Lucia Flaherty, Teacher of English, reviews the podcast ‘Trialled and Tested’, in which Jamie Scott and Alex Quigley explore how students must learn to verbalise the process of metacognition early.
‘Metacognition is intuitive […] We just need to give it a language’ – Alex Quigley
This week, in a bid to think about metacognition off screen, I have been listening to the podcast ‘Trialled and Tested’. In the first episode, Jamie Scott and Alex Quigley explore what metacognition and self-regulation is and how it can be implemented in the classroom. There was more food for thought in the podcast than a review can cover so I’ve focused on what resonated the most with me: the type of language we can use to talk about what metacognition looks like in the classroom.
Alex Quigley is quick to note the values of metacognition with the impressive statistic that it can provide ‘7 months of additional progress in 12 months’ when students use metacognitive strategies effectively. The problem is that a surprising amount of students are rather poor at metacognitive skills. Consider the default revision method (even used by university students) of reading over and highlighting notes when this has been shown to be a very ineffective strategy.
To help solve this, Quigley believes that students must start metacognition early and learn the language to verbalise what is an intuitive process. To start, he defined a 3-stage process that he refers to as ‘metacognitive regulation’. It is simply:
These are things we do in our daily lives such as planning to take an earlier bus so that we are not anxious about being late to work. We monitor what the traffic is like and whether we should change to walking instead. We then evaluate whether our journey was a success. Did we arrive on time? Would we take that bus again?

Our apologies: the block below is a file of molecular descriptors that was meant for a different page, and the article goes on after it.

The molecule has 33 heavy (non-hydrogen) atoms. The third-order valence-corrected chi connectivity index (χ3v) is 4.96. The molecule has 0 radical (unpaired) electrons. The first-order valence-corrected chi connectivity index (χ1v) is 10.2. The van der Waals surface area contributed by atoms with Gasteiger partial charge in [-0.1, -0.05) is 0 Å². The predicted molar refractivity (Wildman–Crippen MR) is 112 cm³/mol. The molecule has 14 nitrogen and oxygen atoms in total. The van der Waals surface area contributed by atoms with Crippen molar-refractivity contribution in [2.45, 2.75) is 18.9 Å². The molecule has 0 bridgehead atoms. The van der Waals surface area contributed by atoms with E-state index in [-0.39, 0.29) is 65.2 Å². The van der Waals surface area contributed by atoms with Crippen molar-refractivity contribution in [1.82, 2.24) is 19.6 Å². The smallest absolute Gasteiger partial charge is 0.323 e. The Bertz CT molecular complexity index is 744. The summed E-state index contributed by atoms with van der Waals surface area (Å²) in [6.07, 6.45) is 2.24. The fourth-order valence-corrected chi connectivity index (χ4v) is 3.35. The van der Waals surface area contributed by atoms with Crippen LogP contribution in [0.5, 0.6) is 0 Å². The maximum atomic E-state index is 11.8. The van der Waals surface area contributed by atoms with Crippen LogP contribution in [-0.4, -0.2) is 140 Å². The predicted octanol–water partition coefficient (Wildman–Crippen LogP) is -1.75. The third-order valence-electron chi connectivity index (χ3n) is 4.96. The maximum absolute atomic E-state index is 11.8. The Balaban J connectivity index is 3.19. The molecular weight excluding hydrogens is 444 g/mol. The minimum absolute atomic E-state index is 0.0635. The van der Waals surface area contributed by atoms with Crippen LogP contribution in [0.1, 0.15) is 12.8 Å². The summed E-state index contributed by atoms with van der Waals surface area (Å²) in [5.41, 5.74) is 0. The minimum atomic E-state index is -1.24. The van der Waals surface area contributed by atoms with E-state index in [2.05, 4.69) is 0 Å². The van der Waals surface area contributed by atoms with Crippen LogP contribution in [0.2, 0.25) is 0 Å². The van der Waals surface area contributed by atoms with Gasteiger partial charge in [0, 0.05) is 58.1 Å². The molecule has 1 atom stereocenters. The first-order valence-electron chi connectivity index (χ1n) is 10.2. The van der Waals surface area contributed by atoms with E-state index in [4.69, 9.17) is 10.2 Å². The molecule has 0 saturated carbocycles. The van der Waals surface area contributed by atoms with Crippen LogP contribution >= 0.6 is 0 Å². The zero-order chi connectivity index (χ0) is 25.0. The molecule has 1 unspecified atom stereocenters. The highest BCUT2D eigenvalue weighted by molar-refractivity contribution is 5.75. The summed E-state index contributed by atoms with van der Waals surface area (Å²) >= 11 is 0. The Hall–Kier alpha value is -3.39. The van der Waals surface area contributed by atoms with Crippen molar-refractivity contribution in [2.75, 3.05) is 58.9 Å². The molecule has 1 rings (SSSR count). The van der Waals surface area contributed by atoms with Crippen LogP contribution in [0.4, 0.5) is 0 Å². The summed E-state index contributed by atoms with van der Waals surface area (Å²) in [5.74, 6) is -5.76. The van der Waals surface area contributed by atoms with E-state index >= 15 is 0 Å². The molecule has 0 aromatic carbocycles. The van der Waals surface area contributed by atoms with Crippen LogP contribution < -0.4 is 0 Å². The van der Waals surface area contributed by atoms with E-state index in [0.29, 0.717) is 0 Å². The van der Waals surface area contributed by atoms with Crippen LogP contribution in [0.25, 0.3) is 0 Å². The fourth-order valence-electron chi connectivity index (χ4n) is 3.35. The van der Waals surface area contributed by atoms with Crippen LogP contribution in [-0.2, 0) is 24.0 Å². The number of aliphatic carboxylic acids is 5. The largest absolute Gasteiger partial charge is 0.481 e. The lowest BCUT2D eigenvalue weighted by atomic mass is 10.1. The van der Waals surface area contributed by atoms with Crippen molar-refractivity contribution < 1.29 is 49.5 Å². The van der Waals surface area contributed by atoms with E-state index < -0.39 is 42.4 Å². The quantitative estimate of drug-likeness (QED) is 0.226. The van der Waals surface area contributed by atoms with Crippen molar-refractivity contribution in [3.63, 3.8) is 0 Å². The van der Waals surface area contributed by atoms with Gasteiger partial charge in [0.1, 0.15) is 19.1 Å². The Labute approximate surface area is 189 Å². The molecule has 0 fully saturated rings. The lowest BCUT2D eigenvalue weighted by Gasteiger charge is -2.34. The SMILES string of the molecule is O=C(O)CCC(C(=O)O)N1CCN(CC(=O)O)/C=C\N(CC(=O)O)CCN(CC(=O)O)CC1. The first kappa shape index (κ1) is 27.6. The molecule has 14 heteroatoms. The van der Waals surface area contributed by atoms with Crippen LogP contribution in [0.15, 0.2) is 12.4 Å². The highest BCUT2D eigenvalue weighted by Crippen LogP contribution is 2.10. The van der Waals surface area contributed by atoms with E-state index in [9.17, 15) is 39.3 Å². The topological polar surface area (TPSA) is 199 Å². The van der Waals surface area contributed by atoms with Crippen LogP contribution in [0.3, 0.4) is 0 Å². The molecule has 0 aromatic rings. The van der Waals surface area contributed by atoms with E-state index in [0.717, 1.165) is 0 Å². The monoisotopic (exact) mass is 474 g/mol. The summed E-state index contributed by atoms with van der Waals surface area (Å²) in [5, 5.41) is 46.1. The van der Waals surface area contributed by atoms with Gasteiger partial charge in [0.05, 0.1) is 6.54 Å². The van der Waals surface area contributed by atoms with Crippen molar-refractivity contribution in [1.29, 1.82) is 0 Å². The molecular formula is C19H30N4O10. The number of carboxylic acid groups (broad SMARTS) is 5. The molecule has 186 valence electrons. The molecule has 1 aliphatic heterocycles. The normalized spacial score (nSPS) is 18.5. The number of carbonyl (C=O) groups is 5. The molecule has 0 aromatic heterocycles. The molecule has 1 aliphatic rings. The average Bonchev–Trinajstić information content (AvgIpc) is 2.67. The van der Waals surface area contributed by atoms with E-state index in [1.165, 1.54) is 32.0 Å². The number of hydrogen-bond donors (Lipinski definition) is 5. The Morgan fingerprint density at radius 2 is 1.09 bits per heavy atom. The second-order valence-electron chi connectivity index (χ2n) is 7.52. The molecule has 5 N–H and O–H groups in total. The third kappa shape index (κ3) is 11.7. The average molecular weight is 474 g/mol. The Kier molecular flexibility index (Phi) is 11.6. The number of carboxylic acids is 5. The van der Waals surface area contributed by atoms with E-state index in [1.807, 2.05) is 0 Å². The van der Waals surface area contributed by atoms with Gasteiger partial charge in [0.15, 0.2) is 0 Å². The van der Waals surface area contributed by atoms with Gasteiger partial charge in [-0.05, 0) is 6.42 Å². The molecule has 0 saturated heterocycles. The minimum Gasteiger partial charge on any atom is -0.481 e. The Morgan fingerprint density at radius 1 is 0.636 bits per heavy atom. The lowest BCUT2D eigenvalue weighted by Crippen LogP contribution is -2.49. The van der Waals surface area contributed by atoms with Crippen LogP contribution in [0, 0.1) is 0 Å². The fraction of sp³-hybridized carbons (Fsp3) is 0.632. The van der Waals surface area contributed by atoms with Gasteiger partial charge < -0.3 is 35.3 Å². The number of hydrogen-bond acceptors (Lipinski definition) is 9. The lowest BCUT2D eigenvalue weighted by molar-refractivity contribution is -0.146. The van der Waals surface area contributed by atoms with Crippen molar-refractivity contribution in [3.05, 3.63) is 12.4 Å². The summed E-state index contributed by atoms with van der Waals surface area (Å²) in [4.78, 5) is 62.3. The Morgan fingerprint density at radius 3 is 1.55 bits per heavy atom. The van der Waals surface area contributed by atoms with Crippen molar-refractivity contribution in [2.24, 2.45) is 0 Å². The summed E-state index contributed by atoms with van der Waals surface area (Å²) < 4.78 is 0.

This is a process that both teachers and students do in lessons all the time but Quigley says that the trick is to verbalise it. He noted how the same process looks in ‘the best Art lesson he ever saw’.
- Plan: The teacher verbalises the planning process by introducing the task and discussing the strategies needed to draw a self-portrait. What tools should we use? Why is a pencil best? How did I prepare for this drawing?
- Monitor: The teacher would model a self-portrait and monitor what he was doing to create the art in real time. What shapes are being used? How should the pencil be held? How did I know where to start?
- Evaluate: At the end, students and teachers evaluated the drawing done. What are the successes? What would you change? Was it a clear process? Did you struggle or was it a seamless process?
Coming from the land of teacher training that talked in ‘starters’, ‘objectives’, ‘main activity’ and ‘plenary’, I rather prefer Quigley’s language for the process of learning and how to structure a lesson that puts metacognition at the heart of it.
 Jeffrey D. Karpicke, Andrew C. Butler & Henry L. Roediger III (2009) Metacognitive strategies in student learning: Do students practise retrieval when they study on their own?, Memory, 17:4, 471-479, DOI: 10.1080/09658210802647009
 Jamie Scott (2018), Metacognition and Self-Regulation [Trialled and Tested], 8th September, Available at: https://educationendowmentfoundation.org.uk/news/trialled-and-tested-podcast-metacognition/#closeSignup, (Accessed: 09.02.21)